Jessica Swenke brings some noir to the proceedings. Her cover is definitely not light. Jessica's narrative chronicles her best friend's descent into drugs and prostitution. It's a story that only Jessica could have written. Sounds simple, but she and all of my other students listed in this column have created tension and complexity that are far beyond community college standards—they're professional grade.

Rashida McElvene's cover is epic. Some of my students succeed with narratives that explore ethnicity, but Rashida also scores with a true-crime angle to her story. She combines both elements for a tribute to her family and the power of the human spirit. I'm a confirmed cynic, but I get a little idealistic when I think about Rashida's article. I've told her this before, and I'll keep saying it: How I wish I could have met her grandmother.

Christian Rodas' story offered up an insider's tour of the health care industry. The consultants who infest local TV newsrooms have a saying: take me somewhere and show me something. As much as I loathed those dudes, in their suspenders and slicked-back hair, they were right. That's what Christian and so many of my other students are doing, and the Reader published their work.

Here is a cover by Brianna Van Ness. At more than 4,000 words, it is a monster. But the narrative is so compelling, you won't be able to resist it. Read the first few paragraphs and see if I'm right. Like so many other students, Brianna writes about the subject she knows best: herself.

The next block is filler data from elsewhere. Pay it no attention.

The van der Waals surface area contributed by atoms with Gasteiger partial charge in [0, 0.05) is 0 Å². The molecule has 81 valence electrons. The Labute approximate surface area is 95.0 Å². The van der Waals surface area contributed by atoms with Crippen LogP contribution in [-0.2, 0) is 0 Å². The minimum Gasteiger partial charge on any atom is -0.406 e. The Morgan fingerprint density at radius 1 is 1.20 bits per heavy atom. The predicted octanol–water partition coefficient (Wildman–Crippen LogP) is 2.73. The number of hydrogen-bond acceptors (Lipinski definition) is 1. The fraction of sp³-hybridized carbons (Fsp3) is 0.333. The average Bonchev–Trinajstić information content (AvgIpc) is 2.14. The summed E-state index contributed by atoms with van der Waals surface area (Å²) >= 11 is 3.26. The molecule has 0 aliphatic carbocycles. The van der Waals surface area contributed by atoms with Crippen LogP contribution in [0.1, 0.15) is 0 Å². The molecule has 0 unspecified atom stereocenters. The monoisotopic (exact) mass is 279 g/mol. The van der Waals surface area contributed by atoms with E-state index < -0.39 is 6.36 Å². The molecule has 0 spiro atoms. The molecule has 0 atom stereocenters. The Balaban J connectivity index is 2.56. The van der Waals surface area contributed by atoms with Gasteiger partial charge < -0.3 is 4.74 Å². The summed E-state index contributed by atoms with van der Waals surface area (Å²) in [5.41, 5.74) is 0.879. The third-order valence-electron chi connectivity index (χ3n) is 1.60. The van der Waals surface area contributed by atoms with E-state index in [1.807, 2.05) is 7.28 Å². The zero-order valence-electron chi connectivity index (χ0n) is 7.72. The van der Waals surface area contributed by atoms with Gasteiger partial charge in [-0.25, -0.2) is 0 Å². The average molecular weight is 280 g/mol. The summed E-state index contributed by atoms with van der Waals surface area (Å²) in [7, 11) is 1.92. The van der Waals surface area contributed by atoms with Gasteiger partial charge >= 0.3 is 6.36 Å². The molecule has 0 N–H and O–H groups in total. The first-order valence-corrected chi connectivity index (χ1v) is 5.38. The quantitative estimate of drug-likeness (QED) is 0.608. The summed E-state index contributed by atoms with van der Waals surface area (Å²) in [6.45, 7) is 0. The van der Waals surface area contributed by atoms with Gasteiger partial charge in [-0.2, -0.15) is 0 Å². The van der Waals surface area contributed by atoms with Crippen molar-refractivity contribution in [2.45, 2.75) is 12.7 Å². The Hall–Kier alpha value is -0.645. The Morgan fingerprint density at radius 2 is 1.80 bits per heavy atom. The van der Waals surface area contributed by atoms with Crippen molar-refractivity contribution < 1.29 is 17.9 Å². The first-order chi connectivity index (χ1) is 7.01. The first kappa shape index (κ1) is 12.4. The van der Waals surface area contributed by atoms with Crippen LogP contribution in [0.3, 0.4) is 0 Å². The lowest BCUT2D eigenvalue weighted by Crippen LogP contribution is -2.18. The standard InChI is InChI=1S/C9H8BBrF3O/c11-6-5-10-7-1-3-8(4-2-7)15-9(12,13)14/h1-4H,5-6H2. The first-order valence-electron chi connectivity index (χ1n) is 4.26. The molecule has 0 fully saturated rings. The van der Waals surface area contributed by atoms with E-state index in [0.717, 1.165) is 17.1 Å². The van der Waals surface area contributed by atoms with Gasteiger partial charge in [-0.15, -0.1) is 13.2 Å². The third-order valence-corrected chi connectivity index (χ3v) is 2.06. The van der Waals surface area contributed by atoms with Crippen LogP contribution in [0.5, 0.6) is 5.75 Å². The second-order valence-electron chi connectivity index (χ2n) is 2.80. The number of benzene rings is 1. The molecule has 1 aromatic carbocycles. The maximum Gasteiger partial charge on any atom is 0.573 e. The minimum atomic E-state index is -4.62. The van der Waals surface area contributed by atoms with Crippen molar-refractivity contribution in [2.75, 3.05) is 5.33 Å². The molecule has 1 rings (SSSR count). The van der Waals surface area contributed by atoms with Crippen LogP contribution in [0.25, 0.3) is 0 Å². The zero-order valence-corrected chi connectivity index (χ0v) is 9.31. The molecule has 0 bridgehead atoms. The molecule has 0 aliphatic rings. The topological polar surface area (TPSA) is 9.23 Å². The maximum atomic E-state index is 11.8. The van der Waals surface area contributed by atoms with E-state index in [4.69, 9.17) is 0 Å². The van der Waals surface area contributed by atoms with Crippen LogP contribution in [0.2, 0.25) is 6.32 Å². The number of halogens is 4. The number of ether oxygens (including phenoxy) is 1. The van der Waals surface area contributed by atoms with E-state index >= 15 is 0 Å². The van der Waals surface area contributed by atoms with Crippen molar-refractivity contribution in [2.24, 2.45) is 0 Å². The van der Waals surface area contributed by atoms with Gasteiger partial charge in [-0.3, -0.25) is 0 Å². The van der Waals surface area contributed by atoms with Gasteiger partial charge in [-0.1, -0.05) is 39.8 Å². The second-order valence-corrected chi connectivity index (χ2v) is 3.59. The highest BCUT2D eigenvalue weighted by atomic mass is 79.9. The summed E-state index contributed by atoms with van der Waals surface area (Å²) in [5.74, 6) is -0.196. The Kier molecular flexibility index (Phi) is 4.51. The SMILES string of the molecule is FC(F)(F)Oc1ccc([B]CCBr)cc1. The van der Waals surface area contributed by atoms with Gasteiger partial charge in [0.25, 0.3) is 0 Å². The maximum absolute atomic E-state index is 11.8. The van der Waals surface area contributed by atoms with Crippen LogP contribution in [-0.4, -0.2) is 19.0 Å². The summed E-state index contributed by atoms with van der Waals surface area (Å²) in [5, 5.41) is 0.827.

Justin Nevling's cover is next. So many of my students have such amazing life experiences that translate naturally to print. Justin already had witnessed the cratering of his career in the wireless industry (think mall kiosks) when he took my class at Mesa. Sounds like a promising Reader narrative already.

Hayley Rafner had a can’t-miss Reader cover story about Hollywood.  She’ll remember the day in Journalism 200 when we laid out about 20 pages of her text, representing two completely different narrative threads.  I wove them together.  The result is another publishing success in my class. 

Laurence Neal’s idea was also a winner: abandoning a proud military tradition in his family to become a surf rat in San Diego, with party weekends back home in Las Vegas.  This kind of tension is a consistent element in Reader stories written by my students.  His cover continues that trend.

An article by Cynthia Washington follows a format employed by other successful students: intensely personal reflection on the forces that forge character. By showcasing her family, Cynthia has portrayed the dynamic that has ultimately defined her. The ability to articulate your own story is an invaluable skill.

David Krueger brings a blue-collar perspective to the proceedings.  His story celebrates the working man, who got hammered by the recession. Dave’s determination to make a living—captured in some rather vivid scenes from the job site—offers a different perspective from the work of other students. That’s what a little real-life experience does for a writer.

Remington Cox published his story in the Reader. Among other things, it's a glorious recounting of how a 19-year-old spent his parents' money overseas. Remy took my class and got the same harsh editing as the rest of my students, even though he's my son. At one point, he disageed with my suggested revision and asked, "What are you, some kind of magician?" That's exactly what I am, dear boy. I made published stories appear in San Diego's alternative weekly.